Earl Bush brought a complaint in which he alleged he was tried and convicted of the charge of abandonment of minor children in the Civil and Criminal Court of Sumter County and that on the trial of the case, he raised the question of lack of venue. It further appears from the allegations of the petition that after his conviction, he brought a habeas corpus proceeding before the Judge of the Superior Court of Sumter County, raising the issue of lack of venue in his prior conviction and the judge refused to overturn the conviction. See Bush v. Chappell, 225 Ga. 659 (171 SE2d 128)
. The complainant seeks to recover for false imprisonment and malicious prosecution from the complaining witness, who made the affidavit upon which the warrant for his arrest was based, the justice of the peace who issued the warrant, the Judge of the Civil and Criminal Court of Sumter County, before whom the case was tried and who sentenced him, the judge of the superior court, the prosecuting attorney, and the State of Georgia, alleging that the officials conspired to illegally convict him in a county which lacked venue of the offense. Motions to dismiss the complaint were filed by the various defendants and were sustained by the trial judge and the complainant appealed. Held:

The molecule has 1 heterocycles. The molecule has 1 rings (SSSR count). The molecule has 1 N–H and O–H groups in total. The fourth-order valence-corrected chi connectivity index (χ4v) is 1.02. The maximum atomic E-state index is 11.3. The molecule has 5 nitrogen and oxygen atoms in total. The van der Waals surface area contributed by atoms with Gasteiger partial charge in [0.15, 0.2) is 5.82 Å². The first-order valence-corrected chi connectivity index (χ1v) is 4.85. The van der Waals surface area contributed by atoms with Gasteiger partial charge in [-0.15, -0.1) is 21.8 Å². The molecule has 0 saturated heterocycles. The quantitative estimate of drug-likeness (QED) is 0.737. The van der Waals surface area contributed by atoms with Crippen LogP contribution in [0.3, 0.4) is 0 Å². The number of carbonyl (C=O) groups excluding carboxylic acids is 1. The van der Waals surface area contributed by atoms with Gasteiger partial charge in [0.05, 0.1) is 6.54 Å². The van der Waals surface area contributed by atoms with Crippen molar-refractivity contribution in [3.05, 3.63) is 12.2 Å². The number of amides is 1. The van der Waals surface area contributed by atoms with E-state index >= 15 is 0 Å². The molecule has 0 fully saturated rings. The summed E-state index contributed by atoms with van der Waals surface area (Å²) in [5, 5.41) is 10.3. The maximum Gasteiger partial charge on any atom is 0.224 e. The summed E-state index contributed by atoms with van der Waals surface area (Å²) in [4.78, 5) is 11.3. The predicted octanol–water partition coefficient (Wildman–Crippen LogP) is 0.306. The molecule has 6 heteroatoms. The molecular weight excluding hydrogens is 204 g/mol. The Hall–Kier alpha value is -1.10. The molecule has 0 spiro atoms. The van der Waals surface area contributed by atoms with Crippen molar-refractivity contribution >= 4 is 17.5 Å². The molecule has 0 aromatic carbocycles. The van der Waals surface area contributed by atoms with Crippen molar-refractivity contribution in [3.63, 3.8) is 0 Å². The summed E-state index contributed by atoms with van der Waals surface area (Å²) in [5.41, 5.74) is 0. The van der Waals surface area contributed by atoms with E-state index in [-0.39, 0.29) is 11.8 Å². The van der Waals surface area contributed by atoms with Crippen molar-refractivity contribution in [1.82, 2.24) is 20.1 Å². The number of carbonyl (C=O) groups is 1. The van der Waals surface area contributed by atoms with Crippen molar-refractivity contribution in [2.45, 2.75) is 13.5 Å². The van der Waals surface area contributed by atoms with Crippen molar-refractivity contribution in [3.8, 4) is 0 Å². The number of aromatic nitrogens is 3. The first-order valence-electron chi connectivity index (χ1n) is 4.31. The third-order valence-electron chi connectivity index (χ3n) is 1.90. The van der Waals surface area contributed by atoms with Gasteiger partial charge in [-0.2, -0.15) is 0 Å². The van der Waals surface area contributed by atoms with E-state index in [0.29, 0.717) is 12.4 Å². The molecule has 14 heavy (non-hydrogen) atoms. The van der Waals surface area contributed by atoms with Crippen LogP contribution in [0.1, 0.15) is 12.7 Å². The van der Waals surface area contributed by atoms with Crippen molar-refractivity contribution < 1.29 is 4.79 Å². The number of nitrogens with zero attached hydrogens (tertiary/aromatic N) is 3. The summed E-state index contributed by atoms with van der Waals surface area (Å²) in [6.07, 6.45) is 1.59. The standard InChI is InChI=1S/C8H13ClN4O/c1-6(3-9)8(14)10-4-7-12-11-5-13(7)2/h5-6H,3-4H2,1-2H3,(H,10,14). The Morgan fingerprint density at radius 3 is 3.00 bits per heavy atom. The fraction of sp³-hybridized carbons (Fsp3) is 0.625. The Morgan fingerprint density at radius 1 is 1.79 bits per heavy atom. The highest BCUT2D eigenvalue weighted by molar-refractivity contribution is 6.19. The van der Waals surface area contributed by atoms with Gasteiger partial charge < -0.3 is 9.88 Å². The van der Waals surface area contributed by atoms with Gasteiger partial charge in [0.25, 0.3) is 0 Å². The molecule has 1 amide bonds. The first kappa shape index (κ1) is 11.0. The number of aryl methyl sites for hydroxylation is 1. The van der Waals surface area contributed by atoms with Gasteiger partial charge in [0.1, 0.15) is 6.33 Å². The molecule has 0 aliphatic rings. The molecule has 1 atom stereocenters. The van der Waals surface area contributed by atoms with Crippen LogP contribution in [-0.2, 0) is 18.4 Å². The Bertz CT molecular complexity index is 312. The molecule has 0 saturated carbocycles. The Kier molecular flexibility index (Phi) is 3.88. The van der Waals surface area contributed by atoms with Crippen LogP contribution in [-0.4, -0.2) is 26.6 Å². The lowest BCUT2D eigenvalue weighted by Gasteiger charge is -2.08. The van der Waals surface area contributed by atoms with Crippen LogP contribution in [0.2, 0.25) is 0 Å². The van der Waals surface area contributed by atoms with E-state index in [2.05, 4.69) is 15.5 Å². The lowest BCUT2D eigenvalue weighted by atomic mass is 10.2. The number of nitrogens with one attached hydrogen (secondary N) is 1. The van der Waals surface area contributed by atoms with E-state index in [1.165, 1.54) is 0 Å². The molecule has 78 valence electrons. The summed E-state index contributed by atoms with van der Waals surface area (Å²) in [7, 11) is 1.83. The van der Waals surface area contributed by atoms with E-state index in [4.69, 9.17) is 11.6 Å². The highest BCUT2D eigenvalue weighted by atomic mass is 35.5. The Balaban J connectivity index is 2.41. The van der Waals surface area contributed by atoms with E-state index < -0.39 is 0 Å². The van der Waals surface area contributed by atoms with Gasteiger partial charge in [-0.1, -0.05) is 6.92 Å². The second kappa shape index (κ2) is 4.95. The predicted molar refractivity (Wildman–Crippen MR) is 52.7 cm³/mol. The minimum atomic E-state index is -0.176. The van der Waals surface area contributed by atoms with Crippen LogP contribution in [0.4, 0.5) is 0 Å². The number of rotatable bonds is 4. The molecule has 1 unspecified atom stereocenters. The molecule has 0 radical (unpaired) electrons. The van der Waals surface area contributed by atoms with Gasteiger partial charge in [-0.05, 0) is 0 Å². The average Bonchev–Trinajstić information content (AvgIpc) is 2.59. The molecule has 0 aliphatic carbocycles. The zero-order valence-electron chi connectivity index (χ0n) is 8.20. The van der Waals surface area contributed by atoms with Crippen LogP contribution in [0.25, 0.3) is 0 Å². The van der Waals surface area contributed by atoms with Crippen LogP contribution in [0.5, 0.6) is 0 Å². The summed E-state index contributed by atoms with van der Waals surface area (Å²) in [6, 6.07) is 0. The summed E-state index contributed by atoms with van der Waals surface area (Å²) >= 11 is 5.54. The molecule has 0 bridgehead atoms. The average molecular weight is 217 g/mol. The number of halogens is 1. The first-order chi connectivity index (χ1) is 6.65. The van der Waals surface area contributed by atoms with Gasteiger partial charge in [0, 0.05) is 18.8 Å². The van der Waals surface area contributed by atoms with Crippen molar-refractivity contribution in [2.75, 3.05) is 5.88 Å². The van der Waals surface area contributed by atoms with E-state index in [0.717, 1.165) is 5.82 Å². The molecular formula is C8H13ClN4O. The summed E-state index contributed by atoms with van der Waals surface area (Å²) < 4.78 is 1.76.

The jury having found against the complainant on the charges brought against him, and necessarily that the crime was committed in Sumter County, Ga., this is conclusive of probable cause, there being no allegations that the conviction was obtained by fraud (Hartshorn v. Smith, 104 Ga. 235 (2) (30 SE 666)) and no recovery can be had against the defendants for malicious prosecution, false imprisonment, or defamation of character resulting from such prosecution. The trial court did not err in sustaining the motions to dismiss. Other enumerations of error are without merit.